In fact, this is something that happens in science at all levels. As science progresses, it can cause events that are rare and that are opposed to popular wisdom. When Copernicus said that it was not the Sun that revolved around the Earth, but the opposite was a very difficult idea to accept on a general level and Galileo had a very bad experience trying to convince the Pope of it.
Fighting against false intuitions and false illusions is part of science, and in quantum physics the illusion of determinism is an important aspect of the struggle.
Since it goes against intuition, How do you usually explain why you won the Nobel Prize in Physics in 2012??
(He laughs) It's still hard to explain. In the last 30 years not only I but many physicists have been trying to learn how to manipulate and measure isolated quantum systems, ie how to work with them, how to put them into different types of quantum states, how to put them to interact and see what results this.
These types of experiments that juggle isolated quantum systems have been possible thanks to the development of new technologies, such as lasers, in particular a type of high precision laser that allows the manipulation of atoms. This is where the Nobel Prize comes in: along with my friend (the American physicist) David Wineland, we won by representing two ways to achieve such manipulation.
Many other people could have won the Nobel Prize for it. We are just two people representing a large community of researchers from around the world who are conducting this type of experiment.
For decades, scientists know that isolated particles behave strangely, but they can not observe them in the laboratory.. However, you were able to create an experience that for the first time allowed you to see the "cat" of Schrödinger decide whether he was alive or dead. How was it possible?
A quantum system can exist in a superposition of states. In Schrödinger's cat metaphor, overlap would be a situation in which the cat could be alive and dead at the same time. So to speak, he would be "suspended" between these two classic realities.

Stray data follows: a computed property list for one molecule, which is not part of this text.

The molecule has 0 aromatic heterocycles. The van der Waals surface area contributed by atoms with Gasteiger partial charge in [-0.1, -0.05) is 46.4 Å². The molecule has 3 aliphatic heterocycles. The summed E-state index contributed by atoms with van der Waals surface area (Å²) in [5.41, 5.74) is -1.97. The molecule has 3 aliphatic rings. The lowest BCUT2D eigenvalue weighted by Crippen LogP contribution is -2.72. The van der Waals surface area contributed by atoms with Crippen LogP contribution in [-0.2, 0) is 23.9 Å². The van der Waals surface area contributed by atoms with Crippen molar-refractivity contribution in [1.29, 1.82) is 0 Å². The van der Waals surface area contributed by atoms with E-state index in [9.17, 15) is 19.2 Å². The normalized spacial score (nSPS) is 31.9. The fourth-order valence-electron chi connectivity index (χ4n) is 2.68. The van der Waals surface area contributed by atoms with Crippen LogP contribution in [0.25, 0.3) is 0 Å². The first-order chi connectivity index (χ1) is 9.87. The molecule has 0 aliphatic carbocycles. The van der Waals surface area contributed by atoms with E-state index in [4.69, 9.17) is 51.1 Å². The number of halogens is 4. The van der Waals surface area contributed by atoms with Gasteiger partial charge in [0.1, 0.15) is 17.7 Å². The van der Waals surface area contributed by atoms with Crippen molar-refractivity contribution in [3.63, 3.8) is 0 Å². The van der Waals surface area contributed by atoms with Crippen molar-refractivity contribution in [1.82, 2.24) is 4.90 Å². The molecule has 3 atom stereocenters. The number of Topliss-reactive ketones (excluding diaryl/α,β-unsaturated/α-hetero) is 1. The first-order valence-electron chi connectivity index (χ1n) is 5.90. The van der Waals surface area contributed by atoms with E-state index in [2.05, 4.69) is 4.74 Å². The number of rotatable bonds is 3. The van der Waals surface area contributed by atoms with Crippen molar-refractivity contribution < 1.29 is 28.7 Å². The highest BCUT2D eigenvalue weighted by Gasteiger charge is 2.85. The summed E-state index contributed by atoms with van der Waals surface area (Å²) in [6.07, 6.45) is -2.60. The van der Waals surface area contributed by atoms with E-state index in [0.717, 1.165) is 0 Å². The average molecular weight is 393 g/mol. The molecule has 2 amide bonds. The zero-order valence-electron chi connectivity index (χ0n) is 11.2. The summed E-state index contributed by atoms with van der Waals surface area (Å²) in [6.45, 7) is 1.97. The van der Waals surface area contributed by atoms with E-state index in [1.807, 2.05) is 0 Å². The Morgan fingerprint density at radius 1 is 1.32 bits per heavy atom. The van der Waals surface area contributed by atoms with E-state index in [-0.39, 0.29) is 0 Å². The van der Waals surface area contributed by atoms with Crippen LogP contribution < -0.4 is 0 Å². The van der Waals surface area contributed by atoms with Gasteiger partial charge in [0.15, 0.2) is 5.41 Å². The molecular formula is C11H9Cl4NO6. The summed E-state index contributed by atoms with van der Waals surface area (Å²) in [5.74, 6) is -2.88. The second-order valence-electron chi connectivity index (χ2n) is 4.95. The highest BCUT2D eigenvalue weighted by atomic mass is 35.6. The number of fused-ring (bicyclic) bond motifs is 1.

Of course this does not work for systems like cats because this happens in very short times. But we can observe this kind of phenomena if we manipulate much smaller systems, which are not formed by "gazillion" atoms, but only by some atoms or some photons. Then you can prepare this kind of superposition and study how the quantum characteristics of the superposition are lost over time. That's exactly what we did.
We were able to trap in a box a field formed by some photons and prepare this field in a quantum superposition of two states, which we call using the metaphor of the living and dead state. So we studied how, after a short period, the system had to decide whether it was alive or dead and not both at the same time.
This evolution from quantum physics to the classical one is called quantum decoherence. What she does is to turn the letter "y" into the word "o", so the cat is no longer alive and dead, but alive or dead. The study of decoherence was, then, one of the most important points of our investigation.
TheIs there any practical application for this discovery??
Whether it is useful or not is still an open question. The field of quantum technology is expanding very rapidly today. There are people trying to use or take advantage of quantum particles to perform useful tasks in communications, computing, and measurements. There are advances in many directions, but it is difficult to know which of these advances will lead to widely used inventions, as happened with other aspects of quantum physics that led to the development of lasers, GPS and computers we use today, for example.
People like to call it "the second wave of the quantum revolution," but at the moment it is still very uncertain. Many of the things we are thinking will happen will not happen, but many others that we do not even imagine will come true. This is what has always happened in the past. Scientists open new avenues and unexpected surprises are often presented.
It was cquantum omputation a surprise for you?
When I started researching, I was fascinated by the challenge of trying to manipulate a quantum system and discover how nature would behave. But back then, some people did not think we would be able to do that. Schrödinger himself said in the 1950s that we could never achieve this because it was necessary to manipulate isolated atoms for this, and he thought it would always be in the realm of imaginary experiments and not in the laboratory.